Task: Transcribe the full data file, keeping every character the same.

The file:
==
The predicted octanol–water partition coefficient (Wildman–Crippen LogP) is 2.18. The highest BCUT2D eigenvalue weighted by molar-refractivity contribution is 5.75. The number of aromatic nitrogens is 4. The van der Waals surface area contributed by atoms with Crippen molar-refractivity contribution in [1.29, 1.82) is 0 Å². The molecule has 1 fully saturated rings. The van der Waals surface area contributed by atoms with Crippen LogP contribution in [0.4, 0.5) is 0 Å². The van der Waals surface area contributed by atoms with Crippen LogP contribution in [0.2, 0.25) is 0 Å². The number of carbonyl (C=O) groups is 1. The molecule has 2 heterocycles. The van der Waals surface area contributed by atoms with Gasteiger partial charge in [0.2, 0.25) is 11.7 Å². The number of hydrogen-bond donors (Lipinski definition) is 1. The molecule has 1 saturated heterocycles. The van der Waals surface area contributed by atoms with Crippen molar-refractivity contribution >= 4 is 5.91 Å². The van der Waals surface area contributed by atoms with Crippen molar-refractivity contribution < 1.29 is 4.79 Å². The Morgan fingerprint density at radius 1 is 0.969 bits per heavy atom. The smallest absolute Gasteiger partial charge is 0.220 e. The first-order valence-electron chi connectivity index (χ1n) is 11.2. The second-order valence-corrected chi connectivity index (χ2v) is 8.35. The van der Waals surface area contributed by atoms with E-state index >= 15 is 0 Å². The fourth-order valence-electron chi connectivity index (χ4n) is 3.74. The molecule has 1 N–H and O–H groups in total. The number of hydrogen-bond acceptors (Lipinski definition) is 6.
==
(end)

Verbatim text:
The predicted octanol–water partition coefficient (Wildman–Crippen LogP) is 2.18. The highest BCUT2D eigenvalue weighted by molar-refractivity contribution is 5.75. The number of aromatic nitrogens is 4. The van der Waals surface area contributed by atoms with Crippen molar-refractivity contribution in [1.29, 1.82) is 0 Å². The molecule has 1 fully saturated rings. The van der Waals surface area contributed by atoms with Crippen LogP contribution in [0.4, 0.5) is 0 Å². The van der Waals surface area contributed by atoms with Crippen LogP contribution in [0.2, 0.25) is 0 Å². The number of carbonyl (C=O) groups is 1. The molecule has 2 heterocycles. The van der Waals surface area contributed by atoms with Gasteiger partial charge in [0.2, 0.25) is 11.7 Å². The number of hydrogen-bond donors (Lipinski definition) is 1. The molecule has 1 saturated heterocycles. The van der Waals surface area contributed by atoms with Crippen molar-refractivity contribution >= 4 is 5.91 Å². The van der Waals surface area contributed by atoms with Crippen molar-refractivity contribution < 1.29 is 4.79 Å². The Morgan fingerprint density at radius 1 is 0.969 bits per heavy atom. The smallest absolute Gasteiger partial charge is 0.220 e. The first-order valence-electron chi connectivity index (χ1n) is 11.2. The second-order valence-corrected chi connectivity index (χ2v) is 8.35. The van der Waals surface area contributed by atoms with E-state index >= 15 is 0 Å². The fourth-order valence-electron chi connectivity index (χ4n) is 3.74. The molecule has 1 N–H and O–H groups in total. The number of hydrogen-bond acceptors (Lipinski definition) is 6.